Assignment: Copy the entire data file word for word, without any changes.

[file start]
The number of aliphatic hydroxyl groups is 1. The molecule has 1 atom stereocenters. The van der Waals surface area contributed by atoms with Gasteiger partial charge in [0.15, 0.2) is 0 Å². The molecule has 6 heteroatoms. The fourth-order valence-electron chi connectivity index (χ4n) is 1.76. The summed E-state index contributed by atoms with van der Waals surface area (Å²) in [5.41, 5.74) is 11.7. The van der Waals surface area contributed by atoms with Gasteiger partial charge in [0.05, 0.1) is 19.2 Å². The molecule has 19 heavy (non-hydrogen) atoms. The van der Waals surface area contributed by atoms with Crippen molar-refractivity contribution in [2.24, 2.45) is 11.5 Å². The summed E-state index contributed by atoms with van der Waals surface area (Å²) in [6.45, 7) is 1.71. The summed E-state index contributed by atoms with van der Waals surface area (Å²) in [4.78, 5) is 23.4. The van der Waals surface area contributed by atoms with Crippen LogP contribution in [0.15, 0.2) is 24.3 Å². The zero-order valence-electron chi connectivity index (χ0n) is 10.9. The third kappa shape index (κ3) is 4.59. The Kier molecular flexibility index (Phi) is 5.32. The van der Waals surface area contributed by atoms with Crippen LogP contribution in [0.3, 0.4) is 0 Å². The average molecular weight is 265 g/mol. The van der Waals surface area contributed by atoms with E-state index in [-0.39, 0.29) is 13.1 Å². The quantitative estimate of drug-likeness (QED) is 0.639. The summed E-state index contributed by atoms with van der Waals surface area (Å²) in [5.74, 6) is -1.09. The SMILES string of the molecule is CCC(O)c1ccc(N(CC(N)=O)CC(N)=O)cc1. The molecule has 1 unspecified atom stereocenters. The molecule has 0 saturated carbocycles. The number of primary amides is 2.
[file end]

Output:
The number of aliphatic hydroxyl groups is 1. The molecule has 1 atom stereocenters. The van der Waals surface area contributed by atoms with Gasteiger partial charge in [0.15, 0.2) is 0 Å². The molecule has 6 heteroatoms. The fourth-order valence-electron chi connectivity index (χ4n) is 1.76. The summed E-state index contributed by atoms with van der Waals surface area (Å²) in [5.41, 5.74) is 11.7. The van der Waals surface area contributed by atoms with Gasteiger partial charge in [0.05, 0.1) is 19.2 Å². The molecule has 19 heavy (non-hydrogen) atoms. The van der Waals surface area contributed by atoms with Crippen molar-refractivity contribution in [2.24, 2.45) is 11.5 Å². The summed E-state index contributed by atoms with van der Waals surface area (Å²) in [6.45, 7) is 1.71. The summed E-state index contributed by atoms with van der Waals surface area (Å²) in [4.78, 5) is 23.4. The van der Waals surface area contributed by atoms with Crippen LogP contribution in [0.15, 0.2) is 24.3 Å². The zero-order valence-electron chi connectivity index (χ0n) is 10.9. The third kappa shape index (κ3) is 4.59. The Kier molecular flexibility index (Phi) is 5.32. The van der Waals surface area contributed by atoms with Crippen LogP contribution in [0.3, 0.4) is 0 Å². The average molecular weight is 265 g/mol. The van der Waals surface area contributed by atoms with E-state index in [-0.39, 0.29) is 13.1 Å². The quantitative estimate of drug-likeness (QED) is 0.639. The summed E-state index contributed by atoms with van der Waals surface area (Å²) in [5.74, 6) is -1.09. The SMILES string of the molecule is CCC(O)c1ccc(N(CC(N)=O)CC(N)=O)cc1. The molecule has 1 unspecified atom stereocenters. The molecule has 0 saturated carbocycles. The number of primary amides is 2.